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Mugabe’s ‘bhora musango’ election nightmare

By Everson Mushava

HARARE – President Robert Mugabe, who is clamouring for an early poll to beat advanced age and reported ill health, is faced with a similar situation that led to his defeat to MDC leader Morgan Tsvangirai in the March 2008 presidential elections.

The Daily News on Sunday can reveal today that MPs that revolted against Mugabe in 2008 under an operation code named “bhora musango (kick the ball off the field)” are at it again.
The Daily News on Sunday can reveal today that MPs that revolted against Mugabe in 2008 under an operation code named “bhora musango (kick the ball off the field)” are at it again.

Mugabe only managed to return to government after Tsvangirai boycotted a violent run-off, forcing the formation of a coalition of the bitter rivals with the former trade unionist coming in as Prime Minister.

The two men are set to fight it out again in elections most likely in 2013, although Mugabe is pressing for a 2012 poll. The Daily News on Sunday can reveal today that MPs that revolted against Mugabe in 2008 under an operation code named “bhora musango (kick the ball off the field)” are at it again.

Under the 2008 operation, his MPs called for people to vote for them alone and not Mugabe. Angered by the former guerrilla leader’s refusal to leave power to the younger generation despite declining public support, MPs are grouping to resist Mugabe’s early election poll.

They also want to push for the scrapping of internal  primary elections for sitting MPs, arguing that an early election would have prejudiced them since their terms, which were supposed to end next year, would have been cut short.

This would be the second time that the MPs’ terms will be cut after Mugabe called an early election in 2008 when MPs’ terms were supposed to end in 2010. Party sources, including several MPs, said the plot is code-named “Operation gara pauri ipapo (stay where you are)”.

The plot, according to sources, is still muted but gathering momentum. Under the operation, MPs and ministers are vowing to stay put “the way Mugabe did” and intent to launch an offensive against the party’s procedure of conducting primaries ahead of general polls.

Observers note that it will be an uphill task for the MPs to pull off the plot given the history of senior party members who plot against Mugabe only to chicken at the octogenarian’s word.

The plot, which also involves current Zanu PF ministers, exposes how Zanu PF stalwarts are against an early election. They feel the elections could mark the end of their political careers if handled in a rush since the party lost its parliamentary majority in 2008 for the first time since independence.

The MDC also ended Zanu PF’s dominance of rural councils in 2008.

“If Mugabe remains President, then we all should remain MPs and no primaries should be conducted in constituencies. If Mugabe is unchallenged, the same should happen to legislators,” said one MP.

According to the MPs, most Zanu PF officials on the ground in their constituencies were uncomfortable to challenge the MDC in the next elections with Mugabe as the man in charge.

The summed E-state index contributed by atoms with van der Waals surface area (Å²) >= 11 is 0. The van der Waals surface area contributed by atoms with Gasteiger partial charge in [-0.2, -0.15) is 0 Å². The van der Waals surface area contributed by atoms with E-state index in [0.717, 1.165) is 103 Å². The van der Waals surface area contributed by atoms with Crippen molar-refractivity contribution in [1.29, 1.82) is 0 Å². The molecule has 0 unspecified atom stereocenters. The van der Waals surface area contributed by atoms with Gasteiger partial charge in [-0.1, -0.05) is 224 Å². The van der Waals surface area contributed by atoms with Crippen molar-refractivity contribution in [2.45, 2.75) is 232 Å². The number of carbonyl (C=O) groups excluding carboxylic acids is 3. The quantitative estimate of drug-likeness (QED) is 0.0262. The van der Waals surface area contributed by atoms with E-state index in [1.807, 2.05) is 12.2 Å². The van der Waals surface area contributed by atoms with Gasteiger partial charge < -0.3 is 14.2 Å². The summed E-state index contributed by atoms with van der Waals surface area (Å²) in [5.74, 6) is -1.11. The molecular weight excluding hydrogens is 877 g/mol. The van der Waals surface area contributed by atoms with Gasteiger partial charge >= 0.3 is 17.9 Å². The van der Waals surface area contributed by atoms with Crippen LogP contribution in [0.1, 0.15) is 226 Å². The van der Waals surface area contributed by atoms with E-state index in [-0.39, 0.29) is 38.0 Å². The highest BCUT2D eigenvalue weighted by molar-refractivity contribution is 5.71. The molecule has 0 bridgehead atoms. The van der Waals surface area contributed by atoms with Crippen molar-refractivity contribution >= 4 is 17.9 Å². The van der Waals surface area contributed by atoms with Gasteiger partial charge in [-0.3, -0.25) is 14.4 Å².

Most Zanu PF heavies, including serial flip-flopper, Jonathan Moyo confided to American diplomats that Mugabe was out of favour with most party officials and was of ill health. “The truth is we (Zanu PF) do not want elections now,” said another MP.

Zanu PF spokesperson Rugare Gumbo confessed ignorance of the secret plot.

“President Mugabe was endorsed at the congress (last month) and I do not know the mechanism the MPs will use to represent the party in their constituencies without going through primary elections. As a party, we live by the conference decision and we are ready for the polls,” said Gumbo.

In 2008, Mugabe suffered defeat to Tsvangirai under similar circumstances when his legislators called for voters to vote for them only and not Mugabe.

Churches, rights groups and election observer groups later accused the military, whose leaders are fiercely loyal to Mugabe, of driving a violent run-off campaign that Tsvangirai says left at least 200 of his supporters dead.

Thousands others were forced to seek refuge as their houses were bombed and burnt  as known MDC activists came under intense attack. Mugabe and his close lieutenants are already sensing danger.

Late last year, Mugabe used an inter-party anti-violence indaba to warn Zanu PF members against repeating the sabotage that resulted in his March 2008 humiliation. He took a swipe at his MPs for betraying him during the 2008 poll under the operation bhora musango.

“Kwedu takamboita bhora rainzi rovera bhora musango rekuti mumwe atadza kusarudzwa asi anoenda achiti ini ndinavo vangu vanondisupporter havambofa vakakuvhotera iwewe. Ibhora re rudzwai, ghedi racho riripi? (In our party, we once had people undermining each other because they claimed to have more support than other party cadres),” Mugabe said then.

His party’s political commissar, Webster Shamu, known as a staunch backer of prolonged Mugabe rule, has also fired warning shots, realising that the 2008 ghost will come back to haunt the party. He recently warned party members against challenging or undermining Mugabe in the next elections. Daily News

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